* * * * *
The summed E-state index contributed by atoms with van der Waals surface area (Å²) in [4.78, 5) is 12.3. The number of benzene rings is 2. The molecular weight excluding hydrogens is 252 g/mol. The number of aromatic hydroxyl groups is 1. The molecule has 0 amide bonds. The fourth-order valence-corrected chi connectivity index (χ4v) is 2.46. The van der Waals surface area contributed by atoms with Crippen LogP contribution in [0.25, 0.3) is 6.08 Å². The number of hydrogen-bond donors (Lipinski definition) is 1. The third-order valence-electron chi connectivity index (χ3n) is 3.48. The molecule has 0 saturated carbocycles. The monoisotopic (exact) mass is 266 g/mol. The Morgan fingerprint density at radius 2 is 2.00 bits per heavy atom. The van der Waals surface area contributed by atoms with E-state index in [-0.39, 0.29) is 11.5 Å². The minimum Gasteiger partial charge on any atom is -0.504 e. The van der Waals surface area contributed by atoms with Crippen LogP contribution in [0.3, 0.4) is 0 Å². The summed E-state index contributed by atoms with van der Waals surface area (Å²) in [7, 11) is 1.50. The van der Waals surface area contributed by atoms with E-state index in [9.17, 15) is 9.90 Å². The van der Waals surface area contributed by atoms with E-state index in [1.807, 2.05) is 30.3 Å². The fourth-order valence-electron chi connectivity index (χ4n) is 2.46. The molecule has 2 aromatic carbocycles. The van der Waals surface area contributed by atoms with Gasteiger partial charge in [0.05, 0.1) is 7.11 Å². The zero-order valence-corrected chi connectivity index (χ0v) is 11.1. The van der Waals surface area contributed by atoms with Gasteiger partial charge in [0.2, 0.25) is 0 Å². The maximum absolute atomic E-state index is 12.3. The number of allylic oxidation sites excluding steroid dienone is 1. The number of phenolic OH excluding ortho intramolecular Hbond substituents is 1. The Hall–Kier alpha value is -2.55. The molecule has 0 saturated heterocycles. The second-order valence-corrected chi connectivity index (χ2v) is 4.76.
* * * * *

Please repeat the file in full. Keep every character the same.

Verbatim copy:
The summed E-state index contributed by atoms with van der Waals surface area (Å²) in [4.78, 5) is 12.3. The number of benzene rings is 2. The molecular weight excluding hydrogens is 252 g/mol. The number of aromatic hydroxyl groups is 1. The molecule has 0 amide bonds. The fourth-order valence-corrected chi connectivity index (χ4v) is 2.46. The van der Waals surface area contributed by atoms with Crippen LogP contribution in [0.25, 0.3) is 6.08 Å². The number of hydrogen-bond donors (Lipinski definition) is 1. The third-order valence-electron chi connectivity index (χ3n) is 3.48. The molecule has 0 saturated carbocycles. The monoisotopic (exact) mass is 266 g/mol. The Morgan fingerprint density at radius 2 is 2.00 bits per heavy atom. The van der Waals surface area contributed by atoms with E-state index in [-0.39, 0.29) is 11.5 Å². The minimum Gasteiger partial charge on any atom is -0.504 e. The van der Waals surface area contributed by atoms with Crippen LogP contribution in [0.3, 0.4) is 0 Å². The summed E-state index contributed by atoms with van der Waals surface area (Å²) in [7, 11) is 1.50. The van der Waals surface area contributed by atoms with E-state index in [9.17, 15) is 9.90 Å². The van der Waals surface area contributed by atoms with E-state index in [1.807, 2.05) is 30.3 Å². The fourth-order valence-electron chi connectivity index (χ4n) is 2.46. The molecule has 2 aromatic carbocycles. The van der Waals surface area contributed by atoms with Gasteiger partial charge in [0.05, 0.1) is 7.11 Å². The zero-order valence-corrected chi connectivity index (χ0v) is 11.1. The van der Waals surface area contributed by atoms with Gasteiger partial charge in [0.2, 0.25) is 0 Å². The maximum absolute atomic E-state index is 12.3. The number of allylic oxidation sites excluding steroid dienone is 1. The number of phenolic OH excluding ortho intramolecular Hbond substituents is 1. The Hall–Kier alpha value is -2.55. The molecule has 0 saturated heterocycles. The second-order valence-corrected chi connectivity index (χ2v) is 4.76.